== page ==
These free form pies are simple to make and are even more fantastic with in-season berries!
- 1 ¼ cup (160 grams) all-purpose flour
- ½ tsp table salt
- 1 ½ tsp granulated sugar
- Zest of half a lemon
- 8 tbsp (4 oz or 113 grams) cold unsalted butter, cut into pieces
- ¼ cup ricotta cheese, yogurt or sour cream
- 3 to 5 tbsp cold water
- 2 cups fresh blueberries
- 2 tbsp cornstarch
- 3 to 4 tbsp granulated sugar
- Pinch of table salt
- Juice of 1 lemon
- 1 egg yolk beaten with 1 tbsp water
- Coarse sugar
- To make the dough: Whisk the flour, salt, sugar, and zest together in a medium bowl. Work the butter chunks into the dry ingredients with your fingers, a pastry cutter, or two knives until the butter is the size of large peas. Stir the ricotta and 3 tablespoons of water together until combined and stir it into the other ingredients just until the dough holds together when gently squeezed. If it's too dry, add extra water a little at a time until it comes together. Shape the dough into a disk (or divide it into multiple disks for smaller galettes), wrap the dough in plastic wrap, and refrigerate for at least 1 hour or up to 48 - or freeze for up to 2 months.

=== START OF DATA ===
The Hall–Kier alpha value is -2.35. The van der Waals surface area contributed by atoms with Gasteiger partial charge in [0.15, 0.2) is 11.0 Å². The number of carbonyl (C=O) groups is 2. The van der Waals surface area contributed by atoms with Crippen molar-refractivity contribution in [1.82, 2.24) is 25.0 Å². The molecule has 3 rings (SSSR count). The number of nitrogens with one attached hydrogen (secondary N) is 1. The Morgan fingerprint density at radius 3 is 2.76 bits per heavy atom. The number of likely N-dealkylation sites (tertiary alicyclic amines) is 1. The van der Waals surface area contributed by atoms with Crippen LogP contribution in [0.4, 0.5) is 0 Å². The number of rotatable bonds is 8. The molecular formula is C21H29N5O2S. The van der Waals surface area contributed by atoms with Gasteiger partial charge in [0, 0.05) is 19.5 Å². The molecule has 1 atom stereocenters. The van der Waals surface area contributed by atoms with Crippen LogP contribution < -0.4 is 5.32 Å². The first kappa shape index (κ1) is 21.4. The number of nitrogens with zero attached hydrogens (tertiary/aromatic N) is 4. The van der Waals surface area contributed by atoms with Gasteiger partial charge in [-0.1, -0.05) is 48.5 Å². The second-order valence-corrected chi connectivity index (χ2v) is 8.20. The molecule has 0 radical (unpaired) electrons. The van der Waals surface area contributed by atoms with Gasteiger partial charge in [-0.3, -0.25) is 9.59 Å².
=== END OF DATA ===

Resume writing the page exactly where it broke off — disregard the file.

- Preheat the oven to 400° F and line a baking sheet with parchment paper.
- Roll out the dough on a well-floured surface to about 14-inches in diameter. Transfer the dough to the baking sheet.
- To assemble: Stir the filling ingredients together in a medium bowl and pour them into the center of the dough round, leaving a 2-inch border around the outside of the dough. Fold up the edges of the dough so that they overlap the previously folded edge. Brush the top of the dough with the egg wash. I like to brush a little between the dough folds as well to ensure the dough sticks together and doesn't leak fruit juice while baking. Sprinkle the dough with sugar.
- Bake for 30 minutes, or until the dough is golden brown and the blueberries have puffed up. Transfer the baking sheet to a wire rack to cool for 5 to 10 minutes before serving warm or allow the galettes to cool to room temperature before serving.
adapted from Smitten Kitchen
Note: All photos from our Maine trip were taken with my iPhone 5 and edited using the Afterlight app. I used my dSLR for the photos of the galettes.